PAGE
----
Iniesta pulls the strings as Spain leave it late to get off to winning start
Spain 1-0 Czech Republic
Title defences do not always go to plan. The last time Spain defended a trophy, at the 2014 World Cup, they and everyone else were stunned by a 5-1 defeat to the Netherlands from which they never recovered.
This time they started with a win, which was of evident relief to a squad which has had a difficult week, but it was perilously close. Despite utterly dominating the Czech Republic, Spain could have lost this match and only won it three minutes from time with the old-fashioned method of sending up the centre-half. Gerard Pique it was and it took his far-post header to break Czech resistance. Even then they required a big David De Gea save to hold on to three points.
Vicente del Bosque kept faith in the Manchester United goalkeeper despite De Gea having to give a press conference at the start of the tournament following allegations that he had been mentioned in connection with a Spanish police investigation into a sexual harassment case. He denies all involvement.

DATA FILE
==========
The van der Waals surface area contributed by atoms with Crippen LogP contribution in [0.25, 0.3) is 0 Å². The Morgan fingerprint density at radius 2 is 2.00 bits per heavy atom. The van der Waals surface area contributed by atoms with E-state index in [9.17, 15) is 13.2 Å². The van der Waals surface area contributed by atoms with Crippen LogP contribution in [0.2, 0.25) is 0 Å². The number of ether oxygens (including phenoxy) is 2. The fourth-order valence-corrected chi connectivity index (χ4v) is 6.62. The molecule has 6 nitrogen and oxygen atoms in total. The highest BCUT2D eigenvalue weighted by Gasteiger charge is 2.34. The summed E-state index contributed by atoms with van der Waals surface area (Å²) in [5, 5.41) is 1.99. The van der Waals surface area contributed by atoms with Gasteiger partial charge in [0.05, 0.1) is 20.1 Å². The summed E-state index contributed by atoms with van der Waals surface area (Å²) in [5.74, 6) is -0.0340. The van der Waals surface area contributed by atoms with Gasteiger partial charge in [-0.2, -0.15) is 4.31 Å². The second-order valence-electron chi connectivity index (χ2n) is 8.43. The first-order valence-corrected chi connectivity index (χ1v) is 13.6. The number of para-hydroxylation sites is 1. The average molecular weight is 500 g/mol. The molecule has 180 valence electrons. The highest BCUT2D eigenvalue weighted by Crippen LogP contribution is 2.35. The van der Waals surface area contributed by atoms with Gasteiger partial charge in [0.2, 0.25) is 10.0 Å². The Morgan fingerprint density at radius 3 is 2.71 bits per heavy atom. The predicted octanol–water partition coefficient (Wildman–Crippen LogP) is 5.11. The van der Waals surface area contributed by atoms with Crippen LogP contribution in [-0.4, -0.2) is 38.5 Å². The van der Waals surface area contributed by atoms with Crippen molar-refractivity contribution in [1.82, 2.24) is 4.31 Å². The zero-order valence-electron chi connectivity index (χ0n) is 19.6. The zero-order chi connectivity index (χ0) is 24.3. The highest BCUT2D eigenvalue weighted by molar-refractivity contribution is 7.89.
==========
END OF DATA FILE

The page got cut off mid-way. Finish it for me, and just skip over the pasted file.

The pattern of the match was set early on. Spain passed and probed, moving the ball from side to side while waiting for a chance to slide or chip the killer forward pass.
In the 16th minute David Silva, winning his 100th cap, ran onto a Juanfran pass on the right and crossed low to Morata only for Petr Cech, anticipating smartly, to save at the near post.
Midway through the half Andres Iniesta, who was controlling the game, slid a pass through to Juanfran but his touch was imperfect and Ladislav Krejcl tackled before the ball was scrambled away. And so it went on.
After half-time the Czechs defended even deeper. Still chances were created. Roman Hubnik hit his own post while preventing Alvaro Morata's cross reaching Cesc Fabregas.
The Czechs, though, offered a threat from set-pieces.
The Spanish hordes grew increasingly anxious. A superb tackle to deny Thiago Alcantara seemed to confirm it was not going to be Spain's day. Then Iniesta, again, found a yard of space. The cross was perfect and Pique glanced in.
Forced to attack, the Czechs did so with such brio one wondered why they had not been more adventurous earlier. Vladimir Darida almost snatched an undeserved point but De Gea, for the second time this week, stood firm.
Read more: Unhappy ending to night of Irish promise
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